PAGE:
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Suffolk County sales tax revenues short of projections

Revenues in 2017 came in $2.4 million under projections. In Nassau, revenues were $21.4 million more than budgeted.

Suffolk sales tax receipts grew by 4.28 percent last year, but still came in $2.4 million short because the county projected 4.46 percent growth for 2017 in adopting the 2018 budget, according to legislative budget analysts.

Nassau sales tax revenues grew by nearly three percent last year — $21.4 million than budgeted, according to Nassau’s budget review office. But due to technical reasons, $12.2 million of that increase cannot be used until 2019.

In all, Suffolk collected $1.39 billion in sales tax in 2017, up $57.1 million over 2016; Nassau collected $1.16 billion, an increase of $33.4 million.

Robert Lipp, director of the Suffolk’s legislature’s Office of Budget Review, called the sales tax shortfall “relatively small.”

But he said it will require county sales tax revenues to grow by 3.01 percent in the coming year to reach the 2.84 percent increase in sales tax revenues projected in the 2018 budget.

Suffolk County Executive Steve Bellone in his proposed 2018 budget last September had estimated that 2017 sales tax receipts would increase even more — by 4.66 percent. County lawmakers later lowered the estimate.

Maurice Chalmers, Nassau’s budget review director, said the county’s strong fourth quarter results mean county sales tax revenues only have to grow by 1.8 percent to reach the level budgeted for 2018. Officials originally had budgeted for a 2 percent sales tax increase for 2018.

Chalmers said Nassau “seems on track to meet or possibly exceed” the 2018 sales tax forecast. Officials say over the past decade annual sales tax growth has averaged slightly more than 1.47 percent a year.

Chalmers said economic forecasts and actual payments indicated the “county could even accrue a sales tax surplus” in 2018. But he warned the interest rate growth and the federal tax overhaul are factors that “could diminish . . . sales tax growth” this year.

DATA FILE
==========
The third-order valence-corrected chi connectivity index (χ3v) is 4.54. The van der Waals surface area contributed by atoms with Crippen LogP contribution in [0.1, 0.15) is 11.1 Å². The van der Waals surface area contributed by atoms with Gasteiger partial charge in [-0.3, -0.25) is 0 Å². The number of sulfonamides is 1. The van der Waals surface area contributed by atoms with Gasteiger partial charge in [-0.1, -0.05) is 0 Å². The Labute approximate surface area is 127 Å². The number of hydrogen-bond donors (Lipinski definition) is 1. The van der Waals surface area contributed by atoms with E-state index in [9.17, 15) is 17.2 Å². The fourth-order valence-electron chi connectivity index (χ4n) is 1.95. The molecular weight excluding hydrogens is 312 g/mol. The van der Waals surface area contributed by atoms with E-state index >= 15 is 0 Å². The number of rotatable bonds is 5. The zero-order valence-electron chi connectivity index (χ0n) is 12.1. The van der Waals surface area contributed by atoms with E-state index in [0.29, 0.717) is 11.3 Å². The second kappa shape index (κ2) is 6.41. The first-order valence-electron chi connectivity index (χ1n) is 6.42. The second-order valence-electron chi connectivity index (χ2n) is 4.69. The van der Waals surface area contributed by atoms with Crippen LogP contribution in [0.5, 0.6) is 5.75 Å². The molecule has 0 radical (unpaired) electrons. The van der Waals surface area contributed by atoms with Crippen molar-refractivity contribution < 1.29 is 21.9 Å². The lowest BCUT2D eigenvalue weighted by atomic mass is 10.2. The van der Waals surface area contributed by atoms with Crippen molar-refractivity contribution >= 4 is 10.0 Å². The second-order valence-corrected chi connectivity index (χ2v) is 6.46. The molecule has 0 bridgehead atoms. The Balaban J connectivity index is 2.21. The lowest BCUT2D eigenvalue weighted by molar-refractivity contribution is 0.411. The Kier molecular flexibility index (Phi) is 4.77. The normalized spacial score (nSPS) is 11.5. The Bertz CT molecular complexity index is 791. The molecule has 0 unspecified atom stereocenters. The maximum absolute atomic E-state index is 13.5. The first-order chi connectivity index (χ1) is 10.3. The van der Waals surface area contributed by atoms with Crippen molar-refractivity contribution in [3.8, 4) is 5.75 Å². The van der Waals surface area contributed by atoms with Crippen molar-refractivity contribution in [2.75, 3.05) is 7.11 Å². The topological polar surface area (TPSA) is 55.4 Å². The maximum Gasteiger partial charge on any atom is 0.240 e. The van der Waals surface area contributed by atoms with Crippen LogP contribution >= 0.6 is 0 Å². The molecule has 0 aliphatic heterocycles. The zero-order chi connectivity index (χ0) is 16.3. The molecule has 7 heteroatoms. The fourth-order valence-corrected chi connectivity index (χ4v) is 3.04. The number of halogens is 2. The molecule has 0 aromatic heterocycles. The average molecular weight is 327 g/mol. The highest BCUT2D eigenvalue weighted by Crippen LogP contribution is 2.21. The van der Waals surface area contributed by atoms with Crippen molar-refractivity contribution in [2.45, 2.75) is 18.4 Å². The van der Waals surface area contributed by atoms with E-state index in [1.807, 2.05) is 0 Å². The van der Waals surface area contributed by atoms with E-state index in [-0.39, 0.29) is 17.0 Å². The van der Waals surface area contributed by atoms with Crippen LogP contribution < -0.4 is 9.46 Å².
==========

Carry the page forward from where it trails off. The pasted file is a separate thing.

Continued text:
Although Suffolk’s sales tax figures came in below budget, legislative budget analysts said the 4.28 percent growth in 2017 exceeded the average 3.29 percent annual growth the county experienced from 2010 to 2016. It also was ahead of the 1.39 percent sales tax growth in 2016.

Lipp said prospects for sales tax revenues in 2018 are “a little murky.” He cited the potential impact of the federal tax bill that could penalize high tax states such as New York where taxpayer deductions for mortgage interest and state and local taxes are being curtailed.

Suffolk sales tax receipts grew by 4.28 percent last year, but still came in $2.4 million short because the county projected 4.46 percent growth for 2017 in adopting the 2018 budget, according to legislative budget analysts.

Nassau sales tax revenues grew by nearly three percent last year — $21.4 million than budgeted, according to Nassau’s budget review office. But due to technical reasons, $12.2 million of that increase cannot be used until 2019.

In all, Suffolk collected $1.39 billion in sales tax in 2017, up $57.1 million over 2016; Nassau collected $1.16 billion, an increase of $33.4 million.

Robert Lipp, director of the Suffolk’s legislature’s Office of Budget Review, called the sales tax shortfall “relatively small.”

But he said it will require county sales tax revenues to grow by 3.01 percent in the coming year to reach the 2.84 percent increase in sales tax revenues projected in the 2018 budget.

Suffolk County Executive Steve Bellone in his proposed 2018 budget last September had estimated that 2017 sales tax receipts would increase even more — by 4.66 percent. County lawmakers later lowered the estimate.

Maurice Chalmers, Nassau’s budget review director, said the county’s strong fourth quarter results mean county sales tax revenues only have to grow by 1.8 percent to reach the level budgeted for 2018. Officials originally had budgeted for a 2 percent sales tax increase for 2018.

Chalmers said Nassau “seems on track to meet or possibly exceed” the 2018 sales tax forecast. Officials say over the past decade annual sales tax growth has averaged slightly more than 1.47 percent a year.

Chalmers said economic forecasts and actual payments indicated the “county could even accrue a sales tax surplus” in 2018. But he warned the interest rate growth and the federal tax overhaul are factors that “could diminish . . . sales tax growth” this year.

Although Suffolk’s sales tax figures came in below budget, legislative budget analysts said the 4.28 percent growth in 2017 exceeded the average 3.29 percent annual growth the county experienced from 2010 to 2016. It also was ahead of the 1.39 percent sales tax growth in 2016.

Lipp said prospects for sales tax revenues in 2018 are “a little murky.” He cited the potential impact of the federal tax bill that could penalize high tax states such as New York where taxpayer deductions for mortgage interest and state and local taxes are being curtailed.

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